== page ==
Environmental rights: The movement is building

The idea of a right to a healthy environment is getting traction at Canada’s highest political levels. Federal Opposition MP Linda Duncan recently introduced An Act to Establish a Canadian Environmental Bill of Rights in Parliament. If it’s passed, our federal government will have a legal duty to protect Canadians’ right to live in a healthy environment.

The idea of a right to a healthy environment is getting traction at Canada’s highest political levels.

Federal Opposition MP Linda Duncan recently introduced An Act to Establish a Canadian Environmental Bill of Rights in Parliament. If it’s passed, our federal government will have a legal duty to protect Canadians’ right to live in a healthy environment.

I’m travelling across Canada with the David Suzuki Foundation’s Blue Dot Tour to encourage people to work for recognition of such a right — locally, regionally and nationally. At the local level, the idea of recognizing citizens’ right to live in a healthy environment is already taking hold. Richmond and Vancouver, B.C., The Pas, Man., and the Montreal borough of Rosemont-La Petite-Patrie all recently passed municipal declarations recognizing this basic right.

Our ultimate goal is to have the right to a healthy environment recognized in the Constitution’s Charter of Rights and Freedoms, and a federal environmental bill of rights is a logical precursor. The Charter of Rights and Freedoms itself was preceded by a federal statute, the Bill of Rights, enacted under Prime Minister John Diefenbaker’s Progressive Conservative government in 1960.

This isn’t a partisan issue. It appeals to people across the political spectrum and has broad support among Canadians. An earlier attempt to pass a Canadian environmental bill of rights (also led by Linda Duncan) gained the support of MPs from various parties before its passage through Parliament was interrupted by the 2011 federal election. In France, conservative leader Jacques Chirac championed the idea of environmental rights during his presidency. After more than 70,000 French citizens attended public hearings, the Charter for the Environment was enacted in 2005 with support from all political parties.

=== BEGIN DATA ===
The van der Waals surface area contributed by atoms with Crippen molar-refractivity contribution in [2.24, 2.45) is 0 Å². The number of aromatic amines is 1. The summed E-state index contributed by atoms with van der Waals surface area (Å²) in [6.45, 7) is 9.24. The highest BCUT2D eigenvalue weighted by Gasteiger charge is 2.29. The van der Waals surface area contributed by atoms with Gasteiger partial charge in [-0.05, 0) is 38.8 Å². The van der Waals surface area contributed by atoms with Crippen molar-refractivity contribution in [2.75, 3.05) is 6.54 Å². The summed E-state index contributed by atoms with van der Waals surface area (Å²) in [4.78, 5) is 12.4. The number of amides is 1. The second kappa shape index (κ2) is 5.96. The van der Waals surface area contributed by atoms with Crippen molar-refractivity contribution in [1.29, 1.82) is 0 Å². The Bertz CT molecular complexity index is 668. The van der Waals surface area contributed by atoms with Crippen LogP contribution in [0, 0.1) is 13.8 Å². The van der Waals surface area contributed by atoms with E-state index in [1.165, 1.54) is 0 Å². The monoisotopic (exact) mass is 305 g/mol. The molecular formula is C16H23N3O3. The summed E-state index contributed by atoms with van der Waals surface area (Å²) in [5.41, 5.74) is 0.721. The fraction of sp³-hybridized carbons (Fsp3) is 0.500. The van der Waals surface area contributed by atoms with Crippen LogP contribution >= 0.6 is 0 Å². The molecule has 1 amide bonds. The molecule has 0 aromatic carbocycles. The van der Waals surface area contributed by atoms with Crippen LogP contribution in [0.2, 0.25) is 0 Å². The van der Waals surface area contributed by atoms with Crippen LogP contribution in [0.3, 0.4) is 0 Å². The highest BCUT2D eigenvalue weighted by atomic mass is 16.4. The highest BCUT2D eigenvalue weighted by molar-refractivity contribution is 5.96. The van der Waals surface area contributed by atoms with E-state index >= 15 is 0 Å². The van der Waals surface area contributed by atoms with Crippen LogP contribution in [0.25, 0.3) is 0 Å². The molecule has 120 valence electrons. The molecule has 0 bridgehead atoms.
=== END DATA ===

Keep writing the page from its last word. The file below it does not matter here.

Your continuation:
I’ve seen so many positive changes in our legal systems and social safety net in my 78 years — including adoption of the Charter of Rights and Freedoms in 1982. My family was incarcerated in the B.C. Interior during the Second World War, just for being of Japanese descent, even though we were born and raised in Canada. Like other people of colour, my parents didn’t have the right to vote until 1948. First Nations people on reserves couldn’t vote until 1960. And women weren’t even considered “persons” under Canadian law until 1918, when they were given voting rights. Homosexuality was a crime punishable by prison until 1969! I’m convinced that legal recognition for environmental rights will be the next big change.

Progress is possible when enough people recognize its necessity and come together to make it happen. Protecting our country and planet, our health and the future of our children and grandchildren is absolutely necessary. We can’t live and be well without clean air and water, nutritious food and the numerous services that diverse and vibrant natural environments provide.

Even in Canada, where our spectacular nature and abundant water are sources of pride, we can no longer take these necessities for granted. More than 1,000 drinking-water advisories are in effect in Canada at any time, many of them in First Nations communities. More than half of us live in areas where air quality reaches dangerous levels of toxicity. And from Grassy Narrows and Sarnia’s Chemical Valley in Ontario to Fort Chipewyan, people are being poisoned because industrial interests and profits are prioritized over their right to live healthy lives.

It’s not about hindering industry; it’s about ensuring that companies operating in Canada, as well as our governments, maintain the highest standards and that human health and well-being are always the priority. Evidence shows strong environmental protection can benefit the economy by spurring innovation and competitiveness and reducing health-care costs. This is about giving all Canadians greater say in the democratic process and looking out for the long-term prosperity of Canada.

More than half the world’s nations already recognize environmental rights. It’s time for Canada to live up to its values and join this growing global movement.

There’s no date yet for a vote on Bill C-634, but its introduction has started a conversation among politicians in Ottawa. Let’s hope people from across the political spectrum will recognize the importance of ensuring that all Canadians have the right to a healthy environment.

Scientist, author and broadcaster David Suzuki wrote this column with Ian Hanington. Learn more at www.davidsuzuki.org.

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